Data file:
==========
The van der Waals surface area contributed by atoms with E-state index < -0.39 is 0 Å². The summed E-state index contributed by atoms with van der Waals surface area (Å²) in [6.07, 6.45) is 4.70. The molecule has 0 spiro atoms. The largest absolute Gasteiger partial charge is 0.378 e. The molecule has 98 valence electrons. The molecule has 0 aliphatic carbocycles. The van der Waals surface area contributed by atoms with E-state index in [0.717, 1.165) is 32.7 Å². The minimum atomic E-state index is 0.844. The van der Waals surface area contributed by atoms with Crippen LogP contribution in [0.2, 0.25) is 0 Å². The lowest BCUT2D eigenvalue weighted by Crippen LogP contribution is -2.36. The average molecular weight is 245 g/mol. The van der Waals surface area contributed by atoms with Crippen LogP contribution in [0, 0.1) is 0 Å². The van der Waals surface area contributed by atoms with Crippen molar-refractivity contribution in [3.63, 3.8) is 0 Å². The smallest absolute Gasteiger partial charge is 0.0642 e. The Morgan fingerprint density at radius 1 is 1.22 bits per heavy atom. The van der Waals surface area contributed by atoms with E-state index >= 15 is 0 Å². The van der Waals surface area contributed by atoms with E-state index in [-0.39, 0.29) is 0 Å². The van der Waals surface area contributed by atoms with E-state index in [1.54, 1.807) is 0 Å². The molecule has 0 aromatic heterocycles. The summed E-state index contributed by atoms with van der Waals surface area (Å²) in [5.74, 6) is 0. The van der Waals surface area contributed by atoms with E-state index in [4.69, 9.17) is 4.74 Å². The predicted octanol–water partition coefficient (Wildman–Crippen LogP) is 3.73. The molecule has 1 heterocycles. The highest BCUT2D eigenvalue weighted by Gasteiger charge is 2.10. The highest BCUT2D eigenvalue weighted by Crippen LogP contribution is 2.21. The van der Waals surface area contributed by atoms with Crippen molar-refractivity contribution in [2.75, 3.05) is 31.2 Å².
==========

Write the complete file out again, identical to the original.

The van der Waals surface area contributed by atoms with E-state index < -0.39 is 0 Å². The summed E-state index contributed by atoms with van der Waals surface area (Å²) in [6.07, 6.45) is 4.70. The molecule has 0 spiro atoms. The largest absolute Gasteiger partial charge is 0.378 e. The molecule has 98 valence electrons. The molecule has 0 aliphatic carbocycles. The van der Waals surface area contributed by atoms with E-state index in [0.717, 1.165) is 32.7 Å². The minimum atomic E-state index is 0.844. The van der Waals surface area contributed by atoms with Crippen LogP contribution in [0.2, 0.25) is 0 Å². The lowest BCUT2D eigenvalue weighted by Crippen LogP contribution is -2.36. The average molecular weight is 245 g/mol. The van der Waals surface area contributed by atoms with Crippen LogP contribution in [0, 0.1) is 0 Å². The van der Waals surface area contributed by atoms with Crippen molar-refractivity contribution in [3.63, 3.8) is 0 Å². The smallest absolute Gasteiger partial charge is 0.0642 e. The Morgan fingerprint density at radius 1 is 1.22 bits per heavy atom. The van der Waals surface area contributed by atoms with E-state index >= 15 is 0 Å². The van der Waals surface area contributed by atoms with E-state index in [-0.39, 0.29) is 0 Å². The van der Waals surface area contributed by atoms with E-state index in [1.54, 1.807) is 0 Å². The molecule has 0 aromatic heterocycles. The summed E-state index contributed by atoms with van der Waals surface area (Å²) in [5.74, 6) is 0. The van der Waals surface area contributed by atoms with E-state index in [4.69, 9.17) is 4.74 Å². The predicted octanol–water partition coefficient (Wildman–Crippen LogP) is 3.73. The molecule has 1 heterocycles. The highest BCUT2D eigenvalue weighted by Gasteiger charge is 2.10. The highest BCUT2D eigenvalue weighted by Crippen LogP contribution is 2.21. The van der Waals surface area contributed by atoms with Crippen molar-refractivity contribution in [2.75, 3.05) is 31.2 Å².